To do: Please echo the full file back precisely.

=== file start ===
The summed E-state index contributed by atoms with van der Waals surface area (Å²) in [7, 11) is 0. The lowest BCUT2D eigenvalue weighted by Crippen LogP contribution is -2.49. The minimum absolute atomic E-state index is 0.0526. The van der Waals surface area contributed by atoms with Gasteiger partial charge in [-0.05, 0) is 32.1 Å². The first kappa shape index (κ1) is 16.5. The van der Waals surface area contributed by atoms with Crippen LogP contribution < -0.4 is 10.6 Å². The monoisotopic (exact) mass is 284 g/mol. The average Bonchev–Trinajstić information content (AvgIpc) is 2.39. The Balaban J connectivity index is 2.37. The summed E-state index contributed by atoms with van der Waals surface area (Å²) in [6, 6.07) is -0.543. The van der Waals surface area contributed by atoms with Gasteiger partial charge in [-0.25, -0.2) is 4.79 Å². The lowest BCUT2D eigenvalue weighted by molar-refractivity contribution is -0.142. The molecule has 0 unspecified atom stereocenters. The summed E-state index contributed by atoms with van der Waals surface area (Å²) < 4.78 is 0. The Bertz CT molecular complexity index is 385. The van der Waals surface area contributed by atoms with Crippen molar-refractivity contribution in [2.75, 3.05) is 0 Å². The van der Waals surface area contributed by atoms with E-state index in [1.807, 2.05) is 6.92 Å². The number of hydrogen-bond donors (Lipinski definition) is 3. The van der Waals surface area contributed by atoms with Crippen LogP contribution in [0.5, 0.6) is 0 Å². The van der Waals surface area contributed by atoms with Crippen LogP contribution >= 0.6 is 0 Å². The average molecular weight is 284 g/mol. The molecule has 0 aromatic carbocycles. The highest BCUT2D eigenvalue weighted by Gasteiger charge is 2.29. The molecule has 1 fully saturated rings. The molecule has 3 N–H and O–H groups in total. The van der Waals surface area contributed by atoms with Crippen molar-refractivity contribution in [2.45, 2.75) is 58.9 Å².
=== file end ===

The summed E-state index contributed by atoms with van der Waals surface area (Å²) in [7, 11) is 0. The lowest BCUT2D eigenvalue weighted by Crippen LogP contribution is -2.49. The minimum absolute atomic E-state index is 0.0526. The van der Waals surface area contributed by atoms with Gasteiger partial charge in [-0.05, 0) is 32.1 Å². The first kappa shape index (κ1) is 16.5. The van der Waals surface area contributed by atoms with Crippen LogP contribution < -0.4 is 10.6 Å². The monoisotopic (exact) mass is 284 g/mol. The average Bonchev–Trinajstić information content (AvgIpc) is 2.39. The Balaban J connectivity index is 2.37. The summed E-state index contributed by atoms with van der Waals surface area (Å²) in [6, 6.07) is -0.543. The van der Waals surface area contributed by atoms with Gasteiger partial charge in [-0.25, -0.2) is 4.79 Å². The lowest BCUT2D eigenvalue weighted by molar-refractivity contribution is -0.142. The molecule has 0 unspecified atom stereocenters. The summed E-state index contributed by atoms with van der Waals surface area (Å²) < 4.78 is 0. The Bertz CT molecular complexity index is 385. The van der Waals surface area contributed by atoms with Crippen molar-refractivity contribution in [2.75, 3.05) is 0 Å². The van der Waals surface area contributed by atoms with E-state index in [1.807, 2.05) is 6.92 Å². The number of hydrogen-bond donors (Lipinski definition) is 3. The van der Waals surface area contributed by atoms with Crippen LogP contribution in [0.5, 0.6) is 0 Å². The van der Waals surface area contributed by atoms with Crippen LogP contribution >= 0.6 is 0 Å². The average molecular weight is 284 g/mol. The molecule has 0 aromatic carbocycles. The highest BCUT2D eigenvalue weighted by Gasteiger charge is 2.29. The molecule has 1 fully saturated rings. The molecule has 3 N–H and O–H groups in total. The van der Waals surface area contributed by atoms with Crippen molar-refractivity contribution in [2.45, 2.75) is 58.9 Å².